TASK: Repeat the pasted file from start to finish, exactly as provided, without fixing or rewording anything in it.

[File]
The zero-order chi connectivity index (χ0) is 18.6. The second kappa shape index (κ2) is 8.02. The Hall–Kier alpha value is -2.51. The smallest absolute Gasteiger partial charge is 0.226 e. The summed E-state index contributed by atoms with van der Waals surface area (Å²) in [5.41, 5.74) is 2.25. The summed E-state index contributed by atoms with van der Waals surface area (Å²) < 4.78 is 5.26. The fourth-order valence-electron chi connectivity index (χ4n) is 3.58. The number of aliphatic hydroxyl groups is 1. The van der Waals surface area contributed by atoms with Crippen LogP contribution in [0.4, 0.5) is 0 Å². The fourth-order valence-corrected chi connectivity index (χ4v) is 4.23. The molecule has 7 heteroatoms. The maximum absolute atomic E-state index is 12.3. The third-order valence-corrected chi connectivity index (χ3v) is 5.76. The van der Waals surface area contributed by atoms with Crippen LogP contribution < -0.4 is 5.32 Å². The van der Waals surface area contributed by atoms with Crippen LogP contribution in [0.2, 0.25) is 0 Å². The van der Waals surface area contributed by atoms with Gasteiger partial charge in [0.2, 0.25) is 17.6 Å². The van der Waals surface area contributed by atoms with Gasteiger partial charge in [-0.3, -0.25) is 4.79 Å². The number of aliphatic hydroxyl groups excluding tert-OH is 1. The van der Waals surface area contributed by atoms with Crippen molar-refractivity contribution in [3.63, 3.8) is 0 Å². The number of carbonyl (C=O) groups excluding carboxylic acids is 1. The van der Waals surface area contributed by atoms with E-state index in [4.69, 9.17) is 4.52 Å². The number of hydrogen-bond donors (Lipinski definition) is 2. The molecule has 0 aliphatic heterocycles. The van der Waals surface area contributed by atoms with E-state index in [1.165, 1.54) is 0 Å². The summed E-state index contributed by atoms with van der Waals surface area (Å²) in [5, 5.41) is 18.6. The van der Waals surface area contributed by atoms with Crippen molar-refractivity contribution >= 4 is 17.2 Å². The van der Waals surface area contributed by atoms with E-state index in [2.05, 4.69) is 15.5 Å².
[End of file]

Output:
The zero-order chi connectivity index (χ0) is 18.6. The second kappa shape index (κ2) is 8.02. The Hall–Kier alpha value is -2.51. The smallest absolute Gasteiger partial charge is 0.226 e. The summed E-state index contributed by atoms with van der Waals surface area (Å²) in [5.41, 5.74) is 2.25. The summed E-state index contributed by atoms with van der Waals surface area (Å²) < 4.78 is 5.26. The fourth-order valence-electron chi connectivity index (χ4n) is 3.58. The number of aliphatic hydroxyl groups is 1. The van der Waals surface area contributed by atoms with Crippen LogP contribution in [0.4, 0.5) is 0 Å². The fourth-order valence-corrected chi connectivity index (χ4v) is 4.23. The molecule has 7 heteroatoms. The maximum absolute atomic E-state index is 12.3. The third-order valence-corrected chi connectivity index (χ3v) is 5.76. The van der Waals surface area contributed by atoms with Crippen LogP contribution < -0.4 is 5.32 Å². The van der Waals surface area contributed by atoms with Crippen LogP contribution in [0.2, 0.25) is 0 Å². The van der Waals surface area contributed by atoms with Gasteiger partial charge in [0.2, 0.25) is 17.6 Å². The van der Waals surface area contributed by atoms with Gasteiger partial charge in [-0.3, -0.25) is 4.79 Å². The number of aliphatic hydroxyl groups excluding tert-OH is 1. The van der Waals surface area contributed by atoms with Crippen molar-refractivity contribution in [3.63, 3.8) is 0 Å². The number of carbonyl (C=O) groups excluding carboxylic acids is 1. The van der Waals surface area contributed by atoms with E-state index in [4.69, 9.17) is 4.52 Å². The number of hydrogen-bond donors (Lipinski definition) is 2. The molecule has 0 aliphatic heterocycles. The van der Waals surface area contributed by atoms with E-state index in [1.165, 1.54) is 0 Å². The summed E-state index contributed by atoms with van der Waals surface area (Å²) in [5, 5.41) is 18.6. The van der Waals surface area contributed by atoms with Crippen molar-refractivity contribution >= 4 is 17.2 Å². The van der Waals surface area contributed by atoms with E-state index in [2.05, 4.69) is 15.5 Å².